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Ontology Alignment in Life Sciences

Edited by: Ernesto Jiménez-Ruiz, Daniel Faria, and Pavel Shvaiko

Ontology alignment is a key interoperability enabler for the Semantic Web. It takes ontologies as input and determines as output an alignment, that is, a set of correspondences between the semantically related entities of those ontologies. Matching ontologies enables the knowledge and data expressed with the matched ontologies to interoperate. The Ontology Matching (OM) workshop (http://ontologymatching.org/) is held annualy and aims at bringing together leaders from academia, industry and user institutions to assess how academic advances are addressing real-world requirements. The OM workshop also conducts an extensive and rigorous evaluation of ontology matching and link discovery approaches through the OAEI (Ontology Alignment Evaluation Initiative, http://oaei.ontologymatching.org/). The OAEI has played a key role in the benchmarking ontology matching systems by facilitating (i) their comparison on the same basis, and (ii) the reproducibility of the evaluation and results. The OAEI includes different tracks organised by different research groups. Each track contains one or more matching tasks involving small-size (e.g., conference), medium-size (e.g., anatomy), large (e.g., phenotype) or very large (e.g., largebio) ontologies.

This collections gathered (i) relevant papers to Life Sciences submitted to the Ontology Matching 2016 workshop, (ii) system papers with competitive results in the OAEI 2016 biomedical-themed tracks (anatomy, largebio and phenotype), and (iii) biomedical-themed dataset descriptions to benchmark ontology alignment systems.

  1. The goal of ontology matching is to identify correspondences between entities from different yet overlapping ontologies so as to facilitate semantic integration, reuse and interoperability. As a well developed...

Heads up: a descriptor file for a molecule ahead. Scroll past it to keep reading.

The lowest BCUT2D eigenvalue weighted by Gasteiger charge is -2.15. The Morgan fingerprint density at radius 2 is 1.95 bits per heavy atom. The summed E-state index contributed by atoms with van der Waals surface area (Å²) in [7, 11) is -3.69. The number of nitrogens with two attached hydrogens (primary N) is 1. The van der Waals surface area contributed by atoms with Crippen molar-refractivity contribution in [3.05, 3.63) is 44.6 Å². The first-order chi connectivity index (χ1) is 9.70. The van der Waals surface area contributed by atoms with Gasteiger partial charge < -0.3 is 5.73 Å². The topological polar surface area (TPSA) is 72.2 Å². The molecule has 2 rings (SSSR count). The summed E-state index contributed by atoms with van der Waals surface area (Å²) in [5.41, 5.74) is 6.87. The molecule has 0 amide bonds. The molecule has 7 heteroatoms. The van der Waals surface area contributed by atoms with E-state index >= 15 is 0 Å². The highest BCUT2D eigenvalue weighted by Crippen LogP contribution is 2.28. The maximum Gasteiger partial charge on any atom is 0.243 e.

Authors: Mengyi Zhao, Songmao Zhang, Weizhuo Li and Guowei Chen

    Citation: Journal of Biomedical Semantics 2018 9:11

    Content type: Research

    Published on:

  2. Biomedical ontologies pose several challenges to ontology matching due both to the complexity of the biomedical domain and to the characteristics of the ontologies themselves. The biomedical tracks in the Onto...

    Authors: Daniel Faria, Catia Pesquita, Isabela Mott, Catarina Martins, Francisco M. Couto and Isabel F. Cruz

    Citation: Journal of Biomedical Semantics 2018 9:4

    Content type: Research

    Published on:

  3. Integration and analysis of phenotype data from humans and model organisms is a key challenge in building our understanding of normal biology and pathophysiology. However, the range of phenotypes and anatomica...

    Authors: Miguel Ángel Rodríguez-García, Georgios V. Gkoutos, Paul N. Schofield and Robert Hoehndorf

    Citation: Journal of Biomedical Semantics 2017 8:58

    Content type: Research

    Published on:

  4. The disease and phenotype track was designed to evaluate the relative performance of ontology matching systems that generate mappings between source ontologies. Disease and phenotype ontologies are important f...

    Authors: Ian Harrow, Ernesto Jiménez-Ruiz, Andrea Splendiani, Martin Romacker, Peter Woollard, Scott Markel, Yasmin Alam-Faruque, Martin Koch, James Malone and Arild Waaler

    Citation: Journal of Biomedical Semantics 2017 8:55

    Content type: Research

    Published on:

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